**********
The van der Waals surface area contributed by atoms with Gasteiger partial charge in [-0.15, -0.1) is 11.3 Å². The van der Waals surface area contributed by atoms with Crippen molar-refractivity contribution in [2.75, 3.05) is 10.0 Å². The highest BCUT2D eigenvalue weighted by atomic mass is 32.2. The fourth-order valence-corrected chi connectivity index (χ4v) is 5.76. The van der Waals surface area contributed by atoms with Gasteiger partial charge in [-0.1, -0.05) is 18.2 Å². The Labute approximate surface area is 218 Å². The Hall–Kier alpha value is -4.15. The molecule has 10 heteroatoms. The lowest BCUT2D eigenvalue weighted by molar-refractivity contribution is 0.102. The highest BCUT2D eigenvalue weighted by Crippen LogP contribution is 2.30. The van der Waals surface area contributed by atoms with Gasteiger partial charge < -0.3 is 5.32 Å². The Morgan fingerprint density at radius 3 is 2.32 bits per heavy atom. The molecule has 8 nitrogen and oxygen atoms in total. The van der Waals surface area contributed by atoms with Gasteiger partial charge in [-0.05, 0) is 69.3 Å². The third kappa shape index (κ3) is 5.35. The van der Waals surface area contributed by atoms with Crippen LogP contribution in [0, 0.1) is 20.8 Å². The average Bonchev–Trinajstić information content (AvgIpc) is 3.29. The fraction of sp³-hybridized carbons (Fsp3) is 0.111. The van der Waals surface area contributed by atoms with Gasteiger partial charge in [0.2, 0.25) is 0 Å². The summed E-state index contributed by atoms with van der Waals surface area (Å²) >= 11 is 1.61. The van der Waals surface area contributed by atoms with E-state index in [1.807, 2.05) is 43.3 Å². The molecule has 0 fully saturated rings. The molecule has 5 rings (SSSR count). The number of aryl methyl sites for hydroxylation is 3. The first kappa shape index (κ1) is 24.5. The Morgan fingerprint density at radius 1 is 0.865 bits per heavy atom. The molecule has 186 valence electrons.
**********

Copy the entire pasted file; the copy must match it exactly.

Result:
The van der Waals surface area contributed by atoms with Gasteiger partial charge in [-0.15, -0.1) is 11.3 Å². The van der Waals surface area contributed by atoms with Crippen molar-refractivity contribution in [2.75, 3.05) is 10.0 Å². The highest BCUT2D eigenvalue weighted by atomic mass is 32.2. The fourth-order valence-corrected chi connectivity index (χ4v) is 5.76. The van der Waals surface area contributed by atoms with Gasteiger partial charge in [-0.1, -0.05) is 18.2 Å². The Labute approximate surface area is 218 Å². The Hall–Kier alpha value is -4.15. The molecule has 10 heteroatoms. The lowest BCUT2D eigenvalue weighted by molar-refractivity contribution is 0.102. The highest BCUT2D eigenvalue weighted by Crippen LogP contribution is 2.30. The van der Waals surface area contributed by atoms with Gasteiger partial charge < -0.3 is 5.32 Å². The Morgan fingerprint density at radius 3 is 2.32 bits per heavy atom. The molecule has 8 nitrogen and oxygen atoms in total. The van der Waals surface area contributed by atoms with Gasteiger partial charge in [-0.05, 0) is 69.3 Å². The third kappa shape index (κ3) is 5.35. The van der Waals surface area contributed by atoms with Crippen LogP contribution in [0, 0.1) is 20.8 Å². The average Bonchev–Trinajstić information content (AvgIpc) is 3.29. The fraction of sp³-hybridized carbons (Fsp3) is 0.111. The van der Waals surface area contributed by atoms with Gasteiger partial charge in [0.2, 0.25) is 0 Å². The summed E-state index contributed by atoms with van der Waals surface area (Å²) >= 11 is 1.61. The van der Waals surface area contributed by atoms with E-state index in [1.807, 2.05) is 43.3 Å². The molecule has 0 fully saturated rings. The molecule has 5 rings (SSSR count). The number of aryl methyl sites for hydroxylation is 3. The first kappa shape index (κ1) is 24.5. The Morgan fingerprint density at radius 1 is 0.865 bits per heavy atom. The molecule has 186 valence electrons.